The Painted Desert is a large swath of Arizona sweeping from Tuba City to Holbrook. Due to the virtually trail-less land it's unlikely many would hike the same route or even want to. Please use this page to post various photos, triplogs and routes.
From Wikipedia: Painted Desert is the name for a broad area of colorful badlands located in Northern Arizona in the United States. The desert stretches from the Grand Canyon National Park into the Petrified Forest National Park and runs roughly astride and just north of the Little Colorado and the Puerco Rivers. The area within the Petrified Forest National Wilderness is also known as the Painted Desert Wilderness. Much of the Painted Desert region is located within the Navajo Nation. The region is also home to a number of county parks such as the Little Painted Desert County Park found just north of Winslow. The Navajo and the Hopi people have lived in the region for at least one thousand years, however the modern name for the desert comes from the Spaniards who named it "el Desierto Pintado" due to its brightly colored landscape.
The desert comprises stratified layers of mineral and decayed organic matter. Many hardened dunes can be found. These hardened dunes are visually distinct due to the bands of grays, reds, oranges and yellows which are then shaped by natural wind and rain patterns. The area is noted to be especially beautiful at sunset and sunrise when the land appears to glow in hues of violet, blue, red and gold. Other key features include the many mesas and buttes that rise sharply from the desert floor. Sparse desert flora and fauna can also be found.
In the southern portions of the desert the remains of a Triassic Era coniferous forest have fossilized over millions of years. Wind, water and soil erosion continue to change the face of the landscape by shifting sediment and exposing layers of the Chinle Formation. An assortment of fossilized prehistoric plants and animals are found in the region, as well as dinosaur tracks and the evidence of early human habitation.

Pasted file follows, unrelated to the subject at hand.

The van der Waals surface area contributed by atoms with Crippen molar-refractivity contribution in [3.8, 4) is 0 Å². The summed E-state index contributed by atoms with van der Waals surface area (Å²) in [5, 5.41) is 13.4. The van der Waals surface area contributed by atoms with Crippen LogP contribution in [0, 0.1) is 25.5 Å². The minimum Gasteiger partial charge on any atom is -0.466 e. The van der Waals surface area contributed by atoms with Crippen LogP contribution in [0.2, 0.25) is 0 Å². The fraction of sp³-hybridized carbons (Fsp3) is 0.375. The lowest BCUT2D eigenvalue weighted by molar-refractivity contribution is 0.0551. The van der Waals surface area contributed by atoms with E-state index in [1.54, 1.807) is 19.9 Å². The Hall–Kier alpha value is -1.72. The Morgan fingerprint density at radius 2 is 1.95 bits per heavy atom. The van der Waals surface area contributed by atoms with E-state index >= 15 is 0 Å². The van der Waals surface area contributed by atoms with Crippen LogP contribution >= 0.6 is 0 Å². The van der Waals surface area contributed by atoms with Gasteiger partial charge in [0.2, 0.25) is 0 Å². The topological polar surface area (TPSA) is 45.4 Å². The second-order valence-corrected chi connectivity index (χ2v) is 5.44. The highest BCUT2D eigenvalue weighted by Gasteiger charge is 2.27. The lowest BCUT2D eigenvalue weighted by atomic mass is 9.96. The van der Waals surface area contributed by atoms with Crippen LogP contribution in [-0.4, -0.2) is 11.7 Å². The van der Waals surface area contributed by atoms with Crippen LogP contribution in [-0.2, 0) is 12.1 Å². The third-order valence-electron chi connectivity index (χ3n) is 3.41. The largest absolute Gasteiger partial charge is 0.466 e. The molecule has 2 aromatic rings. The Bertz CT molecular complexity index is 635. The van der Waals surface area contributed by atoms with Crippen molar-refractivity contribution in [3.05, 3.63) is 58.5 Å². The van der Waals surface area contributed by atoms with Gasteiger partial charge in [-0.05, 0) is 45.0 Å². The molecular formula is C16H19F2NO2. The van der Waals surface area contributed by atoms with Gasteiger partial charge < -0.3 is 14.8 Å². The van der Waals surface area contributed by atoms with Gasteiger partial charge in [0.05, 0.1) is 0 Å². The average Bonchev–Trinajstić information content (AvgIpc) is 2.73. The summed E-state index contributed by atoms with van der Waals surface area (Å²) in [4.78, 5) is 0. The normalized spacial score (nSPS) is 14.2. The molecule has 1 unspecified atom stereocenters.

Much of the region is accessible only by foot or unpaved road though major highways and paved roads cut across the area. Depending on use, location and duration of stay, travelers might be required to purchase permits from the appropriate authorities. The towns of Cameron and Tuba City, both within the Navajo Nation, are two major settlements. One interesting side note about Tuba City and Cameron is that parking lots and yards are often covered by bright red dust that is blown in from the surrounding lands by dust storms. Currently coal and petroleum mining operations are active in the region and red clay is retrieved from the desert by locals. This clay is then used to produce handmade pottery to be sold at roadside stands and souvenir shops.
To hike Access varies and road conditions range from paved to strictly 4x4.
WARNING! Hiking and outdoor related sports can be dangerous. Be responsible and prepare for the trip. Study the area you are entering and plan accordingly. Dress for the current and unexpected weather changes. Take plenty of water. Never go alone. Make an itinerary with your plan(s), route(s), destination(s) and expected return time. Give your itinerary to trusted family and/or friends.
A campfire must be extinguished by drowning it with water, stirring with a shovel, and repeating that process until the campfire is cold to the touch. A campfire is still a danger if it has any trace of heat, and must not be left or abandoned. Wildfires can begin by abandoned campfires that rebuild heat on windy days and then blowing embers ignite surrounding grasses and brush.
Hear ye hear ye!
HAZ does not promote speeding, jaywalking, cursing or swallowing bubble gum.